As might be expected, there has been pushback from parents and others concerning the Texas requirement. Harriet Brown’s popular blog, Brave Girl Eating, and the parent of a daughter diagnosed as anorexic suggest that an unintended consequence of the Texas law is to promote anorexia in school children. Others have warned that the test will damage the self-esteem of the children in that it amounts to a negative external motivator, fear of peer labeling and bullying to pressure school children to follow unproven “best practices” for maintaining or achieving health related physical fitness practices. Still others reported that schools should be spending scare resources on more academic pursuits.

The length of this blog is already beyond the MoneyWalker’s knowledge of how long a blog can hold the attention of his readers. A future blog will address the motivation issue. In the mean time, we applaud Louisiana’s effort to follow Texas’s lead in their effort to combat the rapidly growing problem of childhood and youth’s alarming propensity to be overweight.


Journal Entries: November 5, 2010 through November 10, 2010

Nov. 5: Weight = 175.8; Coinage = $2.09, 53 pennies, 2 nickels, 7 dimes, 3 quarters; 5 Glass bottles; 3 ground scores.

Nov. 6: weight = 173.6 lbs.; Coinage = $3.31, 56 pennies, 2 nickels, 9 dimes, 5 quarters (one super find and one wheat); ten glass bottles, 5 ground scores.

Nov. 7: Weight = 176.0 lbs.; Coinage = $6.17, 122 pennies, 17 nickels, 21 dimes, 8 quarters (two super finds including $1.75 in a newspaper coin return); one glass bottle; 8 ground scores.

Nov. 8: Weight – 175.2 lbs; Coinage = $4.52, 72 pennies, 9 nickels, 11 dimes, 9 quarters; four glass bottles; 3 ground scores (two more super finds).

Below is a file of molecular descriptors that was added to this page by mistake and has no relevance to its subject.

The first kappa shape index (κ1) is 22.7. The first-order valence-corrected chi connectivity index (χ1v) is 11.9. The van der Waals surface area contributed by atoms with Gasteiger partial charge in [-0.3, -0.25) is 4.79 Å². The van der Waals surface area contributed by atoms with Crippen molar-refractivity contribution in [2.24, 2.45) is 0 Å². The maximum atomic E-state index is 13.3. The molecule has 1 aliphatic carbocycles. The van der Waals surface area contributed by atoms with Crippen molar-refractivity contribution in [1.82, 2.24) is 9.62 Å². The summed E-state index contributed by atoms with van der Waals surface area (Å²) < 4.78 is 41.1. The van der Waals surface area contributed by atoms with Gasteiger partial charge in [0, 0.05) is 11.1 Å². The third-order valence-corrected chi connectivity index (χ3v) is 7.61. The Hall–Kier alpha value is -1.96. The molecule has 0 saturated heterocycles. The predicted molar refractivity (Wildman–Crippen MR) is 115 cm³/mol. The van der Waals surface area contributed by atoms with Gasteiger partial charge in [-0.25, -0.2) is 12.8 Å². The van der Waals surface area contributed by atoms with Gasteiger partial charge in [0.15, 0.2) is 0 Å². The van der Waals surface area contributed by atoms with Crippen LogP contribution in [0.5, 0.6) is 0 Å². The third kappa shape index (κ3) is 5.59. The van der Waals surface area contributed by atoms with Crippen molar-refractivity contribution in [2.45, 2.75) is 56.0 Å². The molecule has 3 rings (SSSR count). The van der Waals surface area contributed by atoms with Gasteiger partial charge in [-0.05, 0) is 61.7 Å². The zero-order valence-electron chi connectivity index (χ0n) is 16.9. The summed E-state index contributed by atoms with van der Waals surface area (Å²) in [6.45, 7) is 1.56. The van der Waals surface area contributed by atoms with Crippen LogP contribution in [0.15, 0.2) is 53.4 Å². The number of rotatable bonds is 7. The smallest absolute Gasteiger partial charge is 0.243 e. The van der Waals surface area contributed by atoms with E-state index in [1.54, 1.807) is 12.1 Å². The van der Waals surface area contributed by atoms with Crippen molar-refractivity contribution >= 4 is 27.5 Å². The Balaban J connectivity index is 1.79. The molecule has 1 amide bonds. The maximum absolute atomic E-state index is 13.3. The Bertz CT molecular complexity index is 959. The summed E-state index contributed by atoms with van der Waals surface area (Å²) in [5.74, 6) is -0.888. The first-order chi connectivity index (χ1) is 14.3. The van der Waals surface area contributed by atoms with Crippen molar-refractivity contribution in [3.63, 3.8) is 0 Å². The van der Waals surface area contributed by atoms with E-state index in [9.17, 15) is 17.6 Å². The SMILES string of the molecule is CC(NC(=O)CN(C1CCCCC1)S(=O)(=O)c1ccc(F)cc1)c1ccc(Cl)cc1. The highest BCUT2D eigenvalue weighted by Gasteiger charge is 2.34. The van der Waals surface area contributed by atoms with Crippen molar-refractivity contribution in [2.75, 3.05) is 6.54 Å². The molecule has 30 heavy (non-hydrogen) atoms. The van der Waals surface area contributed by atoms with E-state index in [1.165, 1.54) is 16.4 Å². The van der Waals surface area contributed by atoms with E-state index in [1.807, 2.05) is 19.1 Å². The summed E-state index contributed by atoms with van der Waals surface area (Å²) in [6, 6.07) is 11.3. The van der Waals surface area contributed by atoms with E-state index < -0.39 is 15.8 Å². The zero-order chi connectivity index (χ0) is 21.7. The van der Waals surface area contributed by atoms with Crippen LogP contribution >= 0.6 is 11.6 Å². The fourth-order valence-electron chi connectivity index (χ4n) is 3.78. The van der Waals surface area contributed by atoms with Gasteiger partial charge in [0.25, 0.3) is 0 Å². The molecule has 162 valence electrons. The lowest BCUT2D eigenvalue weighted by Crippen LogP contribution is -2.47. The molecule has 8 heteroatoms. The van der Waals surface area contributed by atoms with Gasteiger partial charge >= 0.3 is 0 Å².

Nov. 9: Weight = 174.4 lbs; Coinage = $3.95, 35 pennies, 2 nickels, 14 quarters (13 quarters provided by Jason at the Mid-City Car Wash as a donation to the Friendship House); 14 glass bottles.

Nov. 10: Weight = 174.0 lbs; Coinage = $2.10, 70 pennies, 3 nickels, 5 dimes, 3 quarters; 3 glass bottles; 5 ground scores.

Note, each of the six day reports above indicated a coinage total of $2.00 or more value, easily a MoneyWalker record.


Tuesday, November 2, 2010

Recidivism, Diet, and Exercise

Negative thinking or just contemplative?

Journal Entries, Oct. 27-Nov. 2, 2010

October 27: Weight = 172.4 lbs.; Coinage = $.96, 11 pennies, 1 dime, 3 quarters; Glass bottles = 3; Ground Scores = 3.
October 28: Weight 173.2 lbs.; Coinage = $2.29, 94 pennies, 1 nickel, 13 dimes; GB = 6.

October 30: Weight = 175.2 lbs.; Coinage = $.48, 18 pennies, 1 nickel, 1 quarter; GS = 6; GB = 5. One interesting event was a movie set in Mid City NO. More than 50 trucks, technicians everywhere, busy action, and giant lighting equipment. I wonder which of the people where the stars and which movie was being shot. We have so many movies and television series shot in our fair city it is becoming known as Hollywood South.

October 31: Weight = 176.2; Coinage = $3.91 including one int. coin (100 Chile pesos), 81 pennies, 10 nickels, 11 dimes, 6 quarters; GB =10.

November 1: Weight = 176.0; Coinage = $1.89, 69 pennies, 2 dimes, 4 quarters; GB = 9; GS = 6.

November 2: Weight = 175.4 lbs.; Coinage = $1.39, 39 pennies, 4 nickels, 2 dimes, 2 quarters; GB = 6; GS =5. Today was a nice walk in the rain.

Feature Entry: Recidivism, Diet, and Exercise
There is no question; October was a disaster for the MoneyWalker in terms of exercise and diet adherence. The month contained three separate trips to see friends and relatives. Weighing ever day—forget about it. Healthy breakfasts, no way. Ninety minute zoom walks—are you kidding me. Portion control, how about raw gluttony. All my old bad habits bunched together in one wonderful guilt-free month of unrestrained eating and hardly any boring exercise. Now my waist line shows the result. Guilt and shame have returned with a vengeance.